db and three other data stores across three
regions, and everything seems to be getting a
little bit slower over the past two weeks but
nothing has changed that we know of, and
oddly, latency is usually back to the historical
norm on Tuesdays.
“All twenty app micro services have 10% of
available nodes enter a simultaneous crash
loop cycle, about ﬁve times a day, at
unpredictable intervals. They have nothing in
common afaik and it doesn’t seem to impact
the stateful services. It clears up before we
can debug it, every time.”
“Our users can compose their own queries that
we execute server-side, and we don’t surface it
to them when they are accidentally doing full
table scans or even multiple full table scans, so
they blame us.”
Still More Symptoms
“Several users in Romania and Eastern
Europe are complaining that all push
notiﬁcations have been down for them … for
“Disney is complaining that once in a while,
but not always, they don’t see the photo they
expected to see — they see someone else’s
photo! When they refresh, it’s ﬁxed. Actually,
we’ve had a few other people report this too,
we just didn’t believe them.”
“Sometimes a bot takes oﬀ, or an app is
featured on the iTunes store, and it takes us a
long long time to track down which app or user
is generating disproportionate pressure on
shared components of our system (esp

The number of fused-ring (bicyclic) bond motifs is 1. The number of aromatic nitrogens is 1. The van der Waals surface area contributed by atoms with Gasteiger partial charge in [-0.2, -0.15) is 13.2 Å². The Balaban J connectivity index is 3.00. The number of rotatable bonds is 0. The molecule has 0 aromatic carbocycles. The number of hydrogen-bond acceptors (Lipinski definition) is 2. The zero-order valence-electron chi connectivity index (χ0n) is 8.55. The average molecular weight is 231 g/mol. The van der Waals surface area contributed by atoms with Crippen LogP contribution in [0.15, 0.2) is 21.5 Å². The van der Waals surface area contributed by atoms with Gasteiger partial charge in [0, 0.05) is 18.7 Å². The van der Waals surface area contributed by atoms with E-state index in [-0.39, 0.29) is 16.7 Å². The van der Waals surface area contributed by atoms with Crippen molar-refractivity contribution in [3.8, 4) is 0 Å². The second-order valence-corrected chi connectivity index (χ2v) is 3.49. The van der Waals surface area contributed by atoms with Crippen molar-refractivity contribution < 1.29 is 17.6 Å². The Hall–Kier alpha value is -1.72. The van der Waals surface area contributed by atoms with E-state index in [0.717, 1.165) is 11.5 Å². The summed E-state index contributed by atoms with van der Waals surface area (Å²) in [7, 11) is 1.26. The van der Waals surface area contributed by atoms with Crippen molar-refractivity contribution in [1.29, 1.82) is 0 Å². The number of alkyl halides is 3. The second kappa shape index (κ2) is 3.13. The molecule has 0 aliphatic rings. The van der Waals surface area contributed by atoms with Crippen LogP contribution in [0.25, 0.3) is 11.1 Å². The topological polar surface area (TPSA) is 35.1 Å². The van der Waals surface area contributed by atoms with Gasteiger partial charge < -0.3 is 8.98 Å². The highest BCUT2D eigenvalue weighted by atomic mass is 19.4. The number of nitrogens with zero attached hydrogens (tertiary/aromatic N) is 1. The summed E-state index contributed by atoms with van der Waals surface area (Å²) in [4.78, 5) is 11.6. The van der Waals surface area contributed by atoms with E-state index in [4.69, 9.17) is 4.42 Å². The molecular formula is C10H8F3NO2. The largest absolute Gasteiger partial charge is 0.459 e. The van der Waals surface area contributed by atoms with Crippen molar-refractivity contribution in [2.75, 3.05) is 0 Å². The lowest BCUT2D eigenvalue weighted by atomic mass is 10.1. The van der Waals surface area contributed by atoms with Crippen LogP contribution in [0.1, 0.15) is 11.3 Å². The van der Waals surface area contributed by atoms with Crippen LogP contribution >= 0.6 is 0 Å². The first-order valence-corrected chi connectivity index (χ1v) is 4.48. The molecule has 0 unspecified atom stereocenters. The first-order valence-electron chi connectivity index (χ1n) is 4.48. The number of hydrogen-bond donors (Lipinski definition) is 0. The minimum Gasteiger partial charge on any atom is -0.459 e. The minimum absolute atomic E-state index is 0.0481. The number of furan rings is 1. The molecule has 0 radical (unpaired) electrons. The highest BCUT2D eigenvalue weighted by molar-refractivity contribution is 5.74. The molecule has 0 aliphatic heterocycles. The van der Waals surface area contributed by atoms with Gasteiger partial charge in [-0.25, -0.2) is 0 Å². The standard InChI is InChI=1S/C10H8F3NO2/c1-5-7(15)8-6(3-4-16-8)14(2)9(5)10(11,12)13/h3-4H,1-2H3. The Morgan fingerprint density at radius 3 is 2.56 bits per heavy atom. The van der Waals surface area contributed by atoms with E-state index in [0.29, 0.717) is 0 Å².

databases). It’s diﬀerent every time.”
“We run a platform, and it’s hard to
programmatically distinguish between
problems that users are inﬂicting themselves
and problems in our own code, since they all
manifest as the same errors or timeouts."
These are all unknown-unknowns
that may have never happened before, or ever happen again
(They are also the overwhelming majority of what you have
to care about for the rest of your life.)
tested in prod.
Get inside the software’s head
Explain it back to yourself/a naive user
The right level of abstraction is key
Wrap all network calls, etc
Open up all black boxes to inspection
Events, not metrics
Can you explain why literally any request has failed?
db raw queries
HTTP header type
shopping cart ID
Some of these …
might be …
High cardinality will save your ass.
You must be able to break down by 1/millions and
THEN by anything/everything else
High cardinality is not a nice-to-have
‘Platform problems’ are now everybody’s problems
Jumps to an answer, instead of starting with a question
You don’t know what you don’t know.
Very limited utility.
Artifacts of past failures.
Real time. Exploratory.
Aggregation is a one-way trip
Destroying raw events eliminates your ability to ask new questions.
Aggregates are the kiss of death
You can’t hunt needles if your tools don’t handle extreme outliers, aggregation
by arbitrary values in a high-cardinality dimension, super-wide rich context…
Black swans are the norm
you must care about max/min, 99%, 99.9th, 99.99th, 99.999th …
Software engineers spend too much time looking at code in elaborately
falsiﬁed environments, and not enough time observing it in the real world.
Tighten feedback loops. Give developers the
observability tooling they need to become ﬂuent in
production and to debug their own systems.
We aren’t “writing code”.
We are “building systems”.
Watch it run in production.
Accept no substitute.
Get used to observing your systems when they AREN’T on ﬁre.
tested in prod.
Observability for the Future™